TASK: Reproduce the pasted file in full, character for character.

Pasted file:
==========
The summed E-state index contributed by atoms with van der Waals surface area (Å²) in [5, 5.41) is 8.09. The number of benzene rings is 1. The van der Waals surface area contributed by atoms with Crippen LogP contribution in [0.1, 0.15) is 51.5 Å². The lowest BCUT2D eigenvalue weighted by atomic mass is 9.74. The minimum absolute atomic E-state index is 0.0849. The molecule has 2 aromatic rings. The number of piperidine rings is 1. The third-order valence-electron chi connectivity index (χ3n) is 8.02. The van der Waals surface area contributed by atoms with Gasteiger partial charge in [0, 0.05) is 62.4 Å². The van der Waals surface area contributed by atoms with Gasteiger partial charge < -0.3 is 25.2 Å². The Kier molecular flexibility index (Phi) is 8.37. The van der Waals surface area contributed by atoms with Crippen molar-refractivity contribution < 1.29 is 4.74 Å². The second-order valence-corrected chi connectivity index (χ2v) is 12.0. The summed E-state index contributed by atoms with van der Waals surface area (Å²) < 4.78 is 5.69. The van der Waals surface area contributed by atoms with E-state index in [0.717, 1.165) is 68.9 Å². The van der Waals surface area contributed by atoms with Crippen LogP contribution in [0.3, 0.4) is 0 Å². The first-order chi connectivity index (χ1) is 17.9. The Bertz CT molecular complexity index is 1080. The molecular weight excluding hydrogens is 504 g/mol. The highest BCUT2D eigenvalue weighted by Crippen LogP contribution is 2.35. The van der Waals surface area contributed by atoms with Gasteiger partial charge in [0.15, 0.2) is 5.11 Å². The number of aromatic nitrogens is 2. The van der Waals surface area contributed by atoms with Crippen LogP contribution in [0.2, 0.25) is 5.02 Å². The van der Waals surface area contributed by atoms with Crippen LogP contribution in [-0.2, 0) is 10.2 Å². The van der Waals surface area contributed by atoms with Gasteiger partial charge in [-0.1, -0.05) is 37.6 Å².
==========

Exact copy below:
The summed E-state index contributed by atoms with van der Waals surface area (Å²) in [5, 5.41) is 8.09. The number of benzene rings is 1. The van der Waals surface area contributed by atoms with Crippen LogP contribution in [0.1, 0.15) is 51.5 Å². The lowest BCUT2D eigenvalue weighted by atomic mass is 9.74. The minimum absolute atomic E-state index is 0.0849. The molecule has 2 aromatic rings. The number of piperidine rings is 1. The third-order valence-electron chi connectivity index (χ3n) is 8.02. The van der Waals surface area contributed by atoms with Gasteiger partial charge in [0, 0.05) is 62.4 Å². The van der Waals surface area contributed by atoms with Gasteiger partial charge < -0.3 is 25.2 Å². The Kier molecular flexibility index (Phi) is 8.37. The van der Waals surface area contributed by atoms with Crippen molar-refractivity contribution < 1.29 is 4.74 Å². The second-order valence-corrected chi connectivity index (χ2v) is 12.0. The summed E-state index contributed by atoms with van der Waals surface area (Å²) < 4.78 is 5.69. The van der Waals surface area contributed by atoms with E-state index in [0.717, 1.165) is 68.9 Å². The van der Waals surface area contributed by atoms with Crippen LogP contribution in [0.3, 0.4) is 0 Å². The first-order chi connectivity index (χ1) is 17.9. The Bertz CT molecular complexity index is 1080. The molecular weight excluding hydrogens is 504 g/mol. The highest BCUT2D eigenvalue weighted by Crippen LogP contribution is 2.35. The van der Waals surface area contributed by atoms with Gasteiger partial charge in [0.15, 0.2) is 5.11 Å². The number of aromatic nitrogens is 2. The van der Waals surface area contributed by atoms with Crippen LogP contribution in [0.2, 0.25) is 5.02 Å². The van der Waals surface area contributed by atoms with Crippen LogP contribution in [-0.2, 0) is 10.2 Å². The van der Waals surface area contributed by atoms with Gasteiger partial charge in [-0.1, -0.05) is 37.6 Å².